When you learn that someone has filed an EEO complaint against you for violating Title VII, it can feel scary. The first thing you should do is learn as much about the complaint as possible. Know what to expect next in the process and consider who was involved in the alleged violation and when it happened. Title VII violations have a 180-day statute of limitations in most cases.
The next step to take is to gather your own information about the complaint. Look for a record of the alleged unlawful conduct and check if anyone at the university attempted to resolve the matter. Gathering these documents helps you determine what kind of assistance you will need to deal with the EEO complaint against you.
When you respond to a complaint, try to be as thorough as possible. Give as much information as you have access to and back up the decision you made with documents such as attendance records, sales reports, or emails. Also, remember to share important contextual details with the EEOC, as it's not familiar with your college, department, or team.
Throughout the process, keep the information confidential, especially if the person who filed the complaint is still actively employed by the university. Be proactive and provide a clear, factual account of what happened, along with extensive documentation. Whatever you do, do not ignore an EEO complaint against you, as it will make things worse for you later on.
Filing an EEO Complaint for a Title VII Violation
To violate Title VII and cause an employee to file an EEO complaint, an employer must adversely affect some term, condition, or privilege of employment. Outside of harassment cases, the employer usually must take some job action regarding one of the following:
- Job posting or advertising
- Job testing
- Interviewing and hiring
- Training and development
- Wages and benefits
- Promotions and demotions
- Layoffs and furloughs
- Job termination, discharge, and firing
When an employee files an EEO complaint for a Title VII violation, they are seeking make-whole remedies or relief. The goal of Title VII and its enforcement is to put the affected employee as close as possible to a position as if the discrimination had not occurred. Remedies may come from the EEOC or through private enforcement through court action and can include:
- Job hiring or reinstatement
- Job restoration or promotion
- Lost wages and benefits
- Injunctions against further unlawful employer actions
- Orders for training
- Attorney's fees, expert witness fees, and court costs
- Costs for job search and training
- Compensation for mental and emotional distress
- Punitive damages to deter the employer
Should You File an EEO Complaint?
Filing an EEO complaint is a big step, and you may wonder if it's the right one for your situation. As a college or university employee, you may have several good reasons to file a Title VII complaint. If your employer has refused to stop the unlawfully discriminatory action, even after you've notified them that it's unlawful discrimination, you should strongly consider filing the complaint. College and university employers tend to be sensitive to potential discrimination claims and may rectify the situation right away, avoiding the need to file a formal complaint at all.
The second reason you may want to file an EEO complaint is that you will need to prove you exhausted all EEO administrative remedies before filing a lawsuit. Litigation is costly, and resolving the dispute through the EEOC is more efficient for both parties. If the EEOC has not made a decision on your complaint within 180 days or has not provided the relief you're seeking, then you can start with court litigation.
When and How to File an EEO Complaint
The statute of limitations for filing an EEO complaint is within 180 days of when the discriminatory action occurred. If a state or local law enforces the same prohibition on discrimination, the time to file extends to 300 days. There are various exceptions to the filing limits, so if you are thinking of filing an EEO complaint, it's best to consult with legal counsel as soon as possible.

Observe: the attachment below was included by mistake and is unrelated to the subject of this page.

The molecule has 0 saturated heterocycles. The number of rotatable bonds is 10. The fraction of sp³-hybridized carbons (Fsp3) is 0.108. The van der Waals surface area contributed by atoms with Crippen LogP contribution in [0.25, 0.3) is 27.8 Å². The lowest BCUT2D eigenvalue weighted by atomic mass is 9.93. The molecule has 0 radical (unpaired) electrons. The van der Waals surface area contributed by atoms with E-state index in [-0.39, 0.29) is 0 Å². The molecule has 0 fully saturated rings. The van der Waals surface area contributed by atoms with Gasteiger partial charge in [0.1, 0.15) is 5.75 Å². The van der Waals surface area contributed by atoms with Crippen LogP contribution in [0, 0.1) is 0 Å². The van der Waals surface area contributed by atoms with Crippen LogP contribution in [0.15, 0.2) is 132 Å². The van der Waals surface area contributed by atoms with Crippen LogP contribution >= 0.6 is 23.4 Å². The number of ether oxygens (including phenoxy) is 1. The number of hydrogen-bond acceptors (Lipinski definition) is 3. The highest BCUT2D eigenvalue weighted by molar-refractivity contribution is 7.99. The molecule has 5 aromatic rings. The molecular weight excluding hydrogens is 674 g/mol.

You submit an EEO complaint to your nearest EEOC field office. You can either go to the office in person for an intake interview or mail the complaint to the office. You can search for EEOC field offices by zip code on the EEOC website. It's important to include the necessary language in the complaint, so if you can't make it to the office in person to have an agent interview you, you may consider asking experienced legal counsel to assist you with drafting the complaint before mailing it in.
Attorney Joseph Lento Can Assist with Title VII Issues for College Employees
When you're dealing with employment discrimination issues at your college or university, it can feel overwhelming. If you have employees that have filed a complaint against you, it's important to respond appropriately so as not to further escalate the matter. If you are experiencing discrimination and your employer refuses to address it, you have a right to take action. Having the right to file a complaint isn't the same thing as doing it, though. When you have little experience with these issues, you may second-guess yourself and wonder if it's really worth the trouble of calling out your employer.
Dealing with a Title VII discrimination issue is a delicate situation to be in, whether you are a victim of discrimination or the one being accused. Fortunately, you don't have to go through the process alone. You can work with an attorney who's experienced in college and university discrimination matters. With the right legal counsel, you can gain a thorough understanding of Title VII rules and how your actions may have triggered a complaint. Your attorney will also be able to guide you as you respond to the complaint. If you are a victim of discrimination and your employer refuses to act, hiring an attorney shows that you're serious about resolving the matter. You can work with your attorney to draft a complaint if needed, and they'll advise on what steps to take to achieve a favorable outcome for you.
Attorney Joseph D. Lento has helped employees at colleges and universities across the country with matters related to Title VII, Title IX, and workplace discrimination. Attorney Lento and the Lento Law Firm have the experience necessary to help you through your Title VII issue. Contact us by calling 888-535-3686 and speak to an expert team.